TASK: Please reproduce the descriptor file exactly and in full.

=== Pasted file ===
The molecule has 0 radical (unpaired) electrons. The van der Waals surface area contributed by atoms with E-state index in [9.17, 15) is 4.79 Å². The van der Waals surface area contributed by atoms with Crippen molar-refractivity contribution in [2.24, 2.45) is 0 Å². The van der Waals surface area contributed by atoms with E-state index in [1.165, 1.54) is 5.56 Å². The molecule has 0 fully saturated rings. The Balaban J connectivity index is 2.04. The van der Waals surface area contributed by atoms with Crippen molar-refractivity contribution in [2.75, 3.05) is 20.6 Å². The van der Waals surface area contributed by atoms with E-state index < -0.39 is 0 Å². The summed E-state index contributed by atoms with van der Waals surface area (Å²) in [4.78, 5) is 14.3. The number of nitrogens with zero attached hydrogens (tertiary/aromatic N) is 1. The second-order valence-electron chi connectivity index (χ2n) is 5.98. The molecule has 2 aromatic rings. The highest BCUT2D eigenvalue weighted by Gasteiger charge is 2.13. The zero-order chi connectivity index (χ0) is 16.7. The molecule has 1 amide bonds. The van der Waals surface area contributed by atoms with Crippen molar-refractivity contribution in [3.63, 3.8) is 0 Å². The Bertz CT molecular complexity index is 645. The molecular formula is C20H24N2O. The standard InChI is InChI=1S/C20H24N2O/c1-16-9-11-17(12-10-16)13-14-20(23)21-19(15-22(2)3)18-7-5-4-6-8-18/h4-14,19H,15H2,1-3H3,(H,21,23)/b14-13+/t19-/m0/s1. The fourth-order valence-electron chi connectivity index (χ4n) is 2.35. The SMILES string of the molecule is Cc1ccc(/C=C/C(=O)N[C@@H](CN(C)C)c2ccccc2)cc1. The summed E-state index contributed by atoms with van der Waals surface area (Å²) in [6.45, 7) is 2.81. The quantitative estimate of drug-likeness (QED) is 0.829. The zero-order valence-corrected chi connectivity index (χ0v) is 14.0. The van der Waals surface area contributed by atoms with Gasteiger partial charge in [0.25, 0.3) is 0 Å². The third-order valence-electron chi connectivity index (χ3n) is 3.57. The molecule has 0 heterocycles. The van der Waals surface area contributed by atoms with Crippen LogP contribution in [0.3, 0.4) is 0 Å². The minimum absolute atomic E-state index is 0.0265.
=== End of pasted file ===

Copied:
The molecule has 0 radical (unpaired) electrons. The van der Waals surface area contributed by atoms with E-state index in [9.17, 15) is 4.79 Å². The van der Waals surface area contributed by atoms with Crippen molar-refractivity contribution in [2.24, 2.45) is 0 Å². The van der Waals surface area contributed by atoms with E-state index in [1.165, 1.54) is 5.56 Å². The molecule has 0 fully saturated rings. The Balaban J connectivity index is 2.04. The van der Waals surface area contributed by atoms with Crippen molar-refractivity contribution in [2.75, 3.05) is 20.6 Å². The van der Waals surface area contributed by atoms with E-state index < -0.39 is 0 Å². The summed E-state index contributed by atoms with van der Waals surface area (Å²) in [4.78, 5) is 14.3. The number of nitrogens with zero attached hydrogens (tertiary/aromatic N) is 1. The second-order valence-electron chi connectivity index (χ2n) is 5.98. The molecule has 2 aromatic rings. The highest BCUT2D eigenvalue weighted by Gasteiger charge is 2.13. The zero-order chi connectivity index (χ0) is 16.7. The molecule has 1 amide bonds. The van der Waals surface area contributed by atoms with Crippen molar-refractivity contribution in [3.63, 3.8) is 0 Å². The Bertz CT molecular complexity index is 645. The molecular formula is C20H24N2O. The standard InChI is InChI=1S/C20H24N2O/c1-16-9-11-17(12-10-16)13-14-20(23)21-19(15-22(2)3)18-7-5-4-6-8-18/h4-14,19H,15H2,1-3H3,(H,21,23)/b14-13+/t19-/m0/s1. The fourth-order valence-electron chi connectivity index (χ4n) is 2.35. The SMILES string of the molecule is Cc1ccc(/C=C/C(=O)N[C@@H](CN(C)C)c2ccccc2)cc1. The summed E-state index contributed by atoms with van der Waals surface area (Å²) in [6.45, 7) is 2.81. The quantitative estimate of drug-likeness (QED) is 0.829. The zero-order valence-corrected chi connectivity index (χ0v) is 14.0. The van der Waals surface area contributed by atoms with Gasteiger partial charge in [0.25, 0.3) is 0 Å². The third-order valence-electron chi connectivity index (χ3n) is 3.57. The molecule has 0 heterocycles. The van der Waals surface area contributed by atoms with Crippen LogP contribution in [0.3, 0.4) is 0 Å². The minimum absolute atomic E-state index is 0.0265.